Are we collapsing yet? Over-measurement is part of the hemorrhage in healthcare delivery

Aug. 19, 2019 / By L. Gordon Moore, MD

It should come as a surprise to no one that healthcare providers are frustrated (a significant understatement) by all of the requirements around documentation of their work with patients.

I hear from nurses and doctors in emergency rooms, ICUs, regular care units, outpatient clinics and office practices that their work hours continue to expand while their care hours—time actually spent with people who need care—are shrinking.

Colleagues and I crunched some data for a hospital recently and found (again not surprisingly) that almost every care unit we looked at was seriously understaffed compared to the average patient census. The horrible thing is that this particular hospital desperately needs to cut costs or their very survival may be at risk.

The hospital was able to create process improvement plans that should reduce time spent on unnecessary work, meaning less time would be spent trying to stuff patients into over-crowded units and more time would be spent mobilizing patients to improve their chances of going home on time and successfully managing their health.  But what concerns me is the amount of time and effort the doctors and nurses spend laboriously documenting care delivery instead of actually delivering care.

We should look at this issue of quantophrenia (over-measurement) as one of the root causes. Our desire to understand the quality of care has led to an explosion of quality metrics mostly focused on processes of care delivery. This necessitates careful documentation of process which in turn aggregates into our lived reality of ever-increasing costs coupled with less-than-ideal outcomes and declining satisfaction for patients and caregivers alike.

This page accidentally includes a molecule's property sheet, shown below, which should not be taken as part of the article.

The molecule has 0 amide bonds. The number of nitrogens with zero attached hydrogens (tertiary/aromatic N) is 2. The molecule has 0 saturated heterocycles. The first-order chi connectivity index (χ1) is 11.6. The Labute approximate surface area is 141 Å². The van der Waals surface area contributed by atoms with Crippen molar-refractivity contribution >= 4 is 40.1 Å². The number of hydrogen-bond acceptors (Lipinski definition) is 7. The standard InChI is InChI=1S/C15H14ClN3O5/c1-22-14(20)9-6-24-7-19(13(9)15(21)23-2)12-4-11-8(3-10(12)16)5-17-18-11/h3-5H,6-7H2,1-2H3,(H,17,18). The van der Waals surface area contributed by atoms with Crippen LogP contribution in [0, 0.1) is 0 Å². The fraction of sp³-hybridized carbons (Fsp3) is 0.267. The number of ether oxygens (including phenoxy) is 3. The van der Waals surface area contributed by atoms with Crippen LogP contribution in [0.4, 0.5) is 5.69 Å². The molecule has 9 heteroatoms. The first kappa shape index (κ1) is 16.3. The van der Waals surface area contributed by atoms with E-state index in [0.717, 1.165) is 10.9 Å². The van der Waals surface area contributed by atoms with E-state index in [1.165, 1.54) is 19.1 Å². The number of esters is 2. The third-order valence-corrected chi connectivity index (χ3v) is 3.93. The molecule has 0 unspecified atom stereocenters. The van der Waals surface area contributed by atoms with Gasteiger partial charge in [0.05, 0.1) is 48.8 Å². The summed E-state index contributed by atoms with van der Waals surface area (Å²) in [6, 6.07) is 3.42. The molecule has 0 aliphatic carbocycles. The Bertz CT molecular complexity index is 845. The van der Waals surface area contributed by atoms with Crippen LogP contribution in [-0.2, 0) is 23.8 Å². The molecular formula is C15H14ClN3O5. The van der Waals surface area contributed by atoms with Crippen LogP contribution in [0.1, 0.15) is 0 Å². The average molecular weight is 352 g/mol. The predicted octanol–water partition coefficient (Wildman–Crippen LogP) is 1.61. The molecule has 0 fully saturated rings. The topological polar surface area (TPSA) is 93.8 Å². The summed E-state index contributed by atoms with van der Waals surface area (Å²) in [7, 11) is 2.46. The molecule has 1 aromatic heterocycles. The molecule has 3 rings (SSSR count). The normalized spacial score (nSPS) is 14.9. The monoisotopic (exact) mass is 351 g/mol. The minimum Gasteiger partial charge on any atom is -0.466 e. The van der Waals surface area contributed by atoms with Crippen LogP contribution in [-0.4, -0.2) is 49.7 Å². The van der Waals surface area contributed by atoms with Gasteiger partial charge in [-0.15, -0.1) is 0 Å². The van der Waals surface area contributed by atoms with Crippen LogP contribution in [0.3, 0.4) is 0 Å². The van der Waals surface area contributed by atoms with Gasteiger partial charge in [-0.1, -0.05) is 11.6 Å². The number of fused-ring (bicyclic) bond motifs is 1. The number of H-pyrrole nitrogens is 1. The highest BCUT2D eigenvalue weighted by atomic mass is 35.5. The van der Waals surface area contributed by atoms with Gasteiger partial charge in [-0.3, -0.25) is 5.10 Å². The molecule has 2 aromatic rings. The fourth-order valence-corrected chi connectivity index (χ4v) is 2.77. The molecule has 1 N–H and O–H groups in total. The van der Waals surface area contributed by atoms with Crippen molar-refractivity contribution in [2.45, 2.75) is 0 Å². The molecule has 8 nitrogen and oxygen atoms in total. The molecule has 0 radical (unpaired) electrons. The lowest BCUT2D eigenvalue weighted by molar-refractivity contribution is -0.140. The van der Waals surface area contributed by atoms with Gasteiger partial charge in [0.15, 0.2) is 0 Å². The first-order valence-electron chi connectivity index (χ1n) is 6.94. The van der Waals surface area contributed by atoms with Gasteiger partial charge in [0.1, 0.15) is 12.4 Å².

We’ve gone too far. It’s time to rethink this approach, step back and think about what really matters. If we want better health care at a more reasonable cost, we can start by questioning the value of this quantophrenic strategy. We could step back and consider shifting our focus to big outcomes like the rate of emergency room visits or hospitalizations that are potentially preventable.

Listen to Dr. John H. Wasson describe decades of his work on measuring what matters and our problem with quantophrenia.

L. Gordon Moore, MD, is Senior Medical Director, Clinical Strategy and Value-based Care for 3M Health Information Systems.

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